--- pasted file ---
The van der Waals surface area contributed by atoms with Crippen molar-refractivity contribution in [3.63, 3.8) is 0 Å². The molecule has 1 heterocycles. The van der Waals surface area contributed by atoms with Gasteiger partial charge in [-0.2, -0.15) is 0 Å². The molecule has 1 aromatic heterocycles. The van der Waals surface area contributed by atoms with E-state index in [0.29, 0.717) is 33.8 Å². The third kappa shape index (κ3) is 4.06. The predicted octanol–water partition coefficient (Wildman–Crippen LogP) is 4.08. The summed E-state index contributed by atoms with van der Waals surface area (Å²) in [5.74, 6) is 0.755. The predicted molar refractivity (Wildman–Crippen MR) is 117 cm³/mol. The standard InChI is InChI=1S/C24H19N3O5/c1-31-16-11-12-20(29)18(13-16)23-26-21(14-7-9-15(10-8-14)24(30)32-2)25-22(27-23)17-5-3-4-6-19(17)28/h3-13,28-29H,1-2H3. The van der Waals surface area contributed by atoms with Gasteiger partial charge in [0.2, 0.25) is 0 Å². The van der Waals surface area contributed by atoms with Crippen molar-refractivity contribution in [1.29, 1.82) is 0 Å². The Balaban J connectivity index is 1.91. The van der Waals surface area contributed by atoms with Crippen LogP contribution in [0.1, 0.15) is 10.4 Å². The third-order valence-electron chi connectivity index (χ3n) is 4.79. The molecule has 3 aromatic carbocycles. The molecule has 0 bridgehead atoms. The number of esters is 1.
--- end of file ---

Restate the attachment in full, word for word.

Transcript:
The van der Waals surface area contributed by atoms with Crippen molar-refractivity contribution in [3.63, 3.8) is 0 Å². The molecule has 1 heterocycles. The van der Waals surface area contributed by atoms with Gasteiger partial charge in [-0.2, -0.15) is 0 Å². The molecule has 1 aromatic heterocycles. The van der Waals surface area contributed by atoms with E-state index in [0.29, 0.717) is 33.8 Å². The third kappa shape index (κ3) is 4.06. The predicted octanol–water partition coefficient (Wildman–Crippen LogP) is 4.08. The summed E-state index contributed by atoms with van der Waals surface area (Å²) in [5.74, 6) is 0.755. The predicted molar refractivity (Wildman–Crippen MR) is 117 cm³/mol. The standard InChI is InChI=1S/C24H19N3O5/c1-31-16-11-12-20(29)18(13-16)23-26-21(14-7-9-15(10-8-14)24(30)32-2)25-22(27-23)17-5-3-4-6-19(17)28/h3-13,28-29H,1-2H3. The van der Waals surface area contributed by atoms with Gasteiger partial charge in [0.2, 0.25) is 0 Å². The van der Waals surface area contributed by atoms with Crippen molar-refractivity contribution in [1.29, 1.82) is 0 Å². The Balaban J connectivity index is 1.91. The van der Waals surface area contributed by atoms with Crippen LogP contribution in [0.1, 0.15) is 10.4 Å². The third-order valence-electron chi connectivity index (χ3n) is 4.79. The molecule has 3 aromatic carbocycles. The molecule has 0 bridgehead atoms. The number of esters is 1.